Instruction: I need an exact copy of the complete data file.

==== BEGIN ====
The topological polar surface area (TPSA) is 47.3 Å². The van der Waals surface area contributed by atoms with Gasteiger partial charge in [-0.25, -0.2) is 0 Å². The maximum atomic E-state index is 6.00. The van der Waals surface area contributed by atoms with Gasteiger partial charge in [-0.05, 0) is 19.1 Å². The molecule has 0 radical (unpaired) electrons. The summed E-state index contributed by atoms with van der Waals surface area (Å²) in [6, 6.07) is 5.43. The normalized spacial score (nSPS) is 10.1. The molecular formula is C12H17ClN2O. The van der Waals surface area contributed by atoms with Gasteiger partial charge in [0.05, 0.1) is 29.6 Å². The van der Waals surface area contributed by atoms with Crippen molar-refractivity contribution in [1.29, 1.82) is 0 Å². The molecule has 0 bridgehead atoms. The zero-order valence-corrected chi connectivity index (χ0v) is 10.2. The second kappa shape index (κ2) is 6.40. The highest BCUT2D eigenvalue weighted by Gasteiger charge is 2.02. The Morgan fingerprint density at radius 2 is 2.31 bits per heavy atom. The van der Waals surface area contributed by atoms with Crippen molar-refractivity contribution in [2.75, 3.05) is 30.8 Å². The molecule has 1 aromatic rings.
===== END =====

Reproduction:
The topological polar surface area (TPSA) is 47.3 Å². The van der Waals surface area contributed by atoms with Gasteiger partial charge in [-0.25, -0.2) is 0 Å². The maximum atomic E-state index is 6.00. The van der Waals surface area contributed by atoms with Gasteiger partial charge in [-0.05, 0) is 19.1 Å². The molecule has 0 radical (unpaired) electrons. The summed E-state index contributed by atoms with van der Waals surface area (Å²) in [6, 6.07) is 5.43. The normalized spacial score (nSPS) is 10.1. The molecular formula is C12H17ClN2O. The van der Waals surface area contributed by atoms with Gasteiger partial charge in [0.05, 0.1) is 29.6 Å². The van der Waals surface area contributed by atoms with Crippen molar-refractivity contribution in [1.29, 1.82) is 0 Å². The molecule has 0 bridgehead atoms. The zero-order valence-corrected chi connectivity index (χ0v) is 10.2. The second kappa shape index (κ2) is 6.40. The highest BCUT2D eigenvalue weighted by Gasteiger charge is 2.02. The Morgan fingerprint density at radius 2 is 2.31 bits per heavy atom. The van der Waals surface area contributed by atoms with Crippen molar-refractivity contribution in [2.75, 3.05) is 30.8 Å². The molecule has 1 aromatic rings.